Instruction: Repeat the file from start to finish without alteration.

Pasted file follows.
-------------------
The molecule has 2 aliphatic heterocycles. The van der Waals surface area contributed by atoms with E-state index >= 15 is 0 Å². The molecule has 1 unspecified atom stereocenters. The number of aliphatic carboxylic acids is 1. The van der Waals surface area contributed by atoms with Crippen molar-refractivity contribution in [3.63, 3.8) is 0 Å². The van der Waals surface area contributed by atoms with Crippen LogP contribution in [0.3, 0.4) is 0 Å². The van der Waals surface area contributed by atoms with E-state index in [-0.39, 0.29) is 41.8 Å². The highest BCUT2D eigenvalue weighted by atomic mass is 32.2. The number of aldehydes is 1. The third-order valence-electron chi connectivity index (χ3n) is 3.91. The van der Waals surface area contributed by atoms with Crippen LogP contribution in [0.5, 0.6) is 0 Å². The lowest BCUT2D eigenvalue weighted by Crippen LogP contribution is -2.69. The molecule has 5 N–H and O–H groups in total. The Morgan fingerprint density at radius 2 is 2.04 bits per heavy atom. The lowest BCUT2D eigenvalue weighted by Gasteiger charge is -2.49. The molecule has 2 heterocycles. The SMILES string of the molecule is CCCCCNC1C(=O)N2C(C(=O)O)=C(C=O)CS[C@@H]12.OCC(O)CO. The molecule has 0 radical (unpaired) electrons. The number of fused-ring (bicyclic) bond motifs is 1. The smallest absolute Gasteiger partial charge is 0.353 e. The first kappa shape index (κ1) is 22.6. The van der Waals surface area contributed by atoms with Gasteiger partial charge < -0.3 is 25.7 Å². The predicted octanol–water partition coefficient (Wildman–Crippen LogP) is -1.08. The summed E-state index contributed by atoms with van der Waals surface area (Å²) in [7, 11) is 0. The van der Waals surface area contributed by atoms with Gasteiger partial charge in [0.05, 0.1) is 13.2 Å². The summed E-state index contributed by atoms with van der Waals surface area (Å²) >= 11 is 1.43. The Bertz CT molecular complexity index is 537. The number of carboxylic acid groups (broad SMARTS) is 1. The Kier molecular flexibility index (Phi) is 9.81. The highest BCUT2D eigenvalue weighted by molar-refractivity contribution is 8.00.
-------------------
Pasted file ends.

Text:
The molecule has 2 aliphatic heterocycles. The van der Waals surface area contributed by atoms with E-state index >= 15 is 0 Å². The molecule has 1 unspecified atom stereocenters. The number of aliphatic carboxylic acids is 1. The van der Waals surface area contributed by atoms with Crippen molar-refractivity contribution in [3.63, 3.8) is 0 Å². The van der Waals surface area contributed by atoms with Crippen LogP contribution in [0.3, 0.4) is 0 Å². The van der Waals surface area contributed by atoms with E-state index in [-0.39, 0.29) is 41.8 Å². The highest BCUT2D eigenvalue weighted by atomic mass is 32.2. The number of aldehydes is 1. The third-order valence-electron chi connectivity index (χ3n) is 3.91. The van der Waals surface area contributed by atoms with Crippen LogP contribution in [0.5, 0.6) is 0 Å². The lowest BCUT2D eigenvalue weighted by Crippen LogP contribution is -2.69. The molecule has 5 N–H and O–H groups in total. The Morgan fingerprint density at radius 2 is 2.04 bits per heavy atom. The lowest BCUT2D eigenvalue weighted by Gasteiger charge is -2.49. The molecule has 2 heterocycles. The SMILES string of the molecule is CCCCCNC1C(=O)N2C(C(=O)O)=C(C=O)CS[C@@H]12.OCC(O)CO. The molecule has 0 radical (unpaired) electrons. The number of fused-ring (bicyclic) bond motifs is 1. The smallest absolute Gasteiger partial charge is 0.353 e. The first kappa shape index (κ1) is 22.6. The van der Waals surface area contributed by atoms with Gasteiger partial charge < -0.3 is 25.7 Å². The predicted octanol–water partition coefficient (Wildman–Crippen LogP) is -1.08. The summed E-state index contributed by atoms with van der Waals surface area (Å²) in [7, 11) is 0. The van der Waals surface area contributed by atoms with Gasteiger partial charge in [0.05, 0.1) is 13.2 Å². The summed E-state index contributed by atoms with van der Waals surface area (Å²) >= 11 is 1.43. The Bertz CT molecular complexity index is 537. The number of carboxylic acid groups (broad SMARTS) is 1. The Kier molecular flexibility index (Phi) is 9.81. The highest BCUT2D eigenvalue weighted by molar-refractivity contribution is 8.00.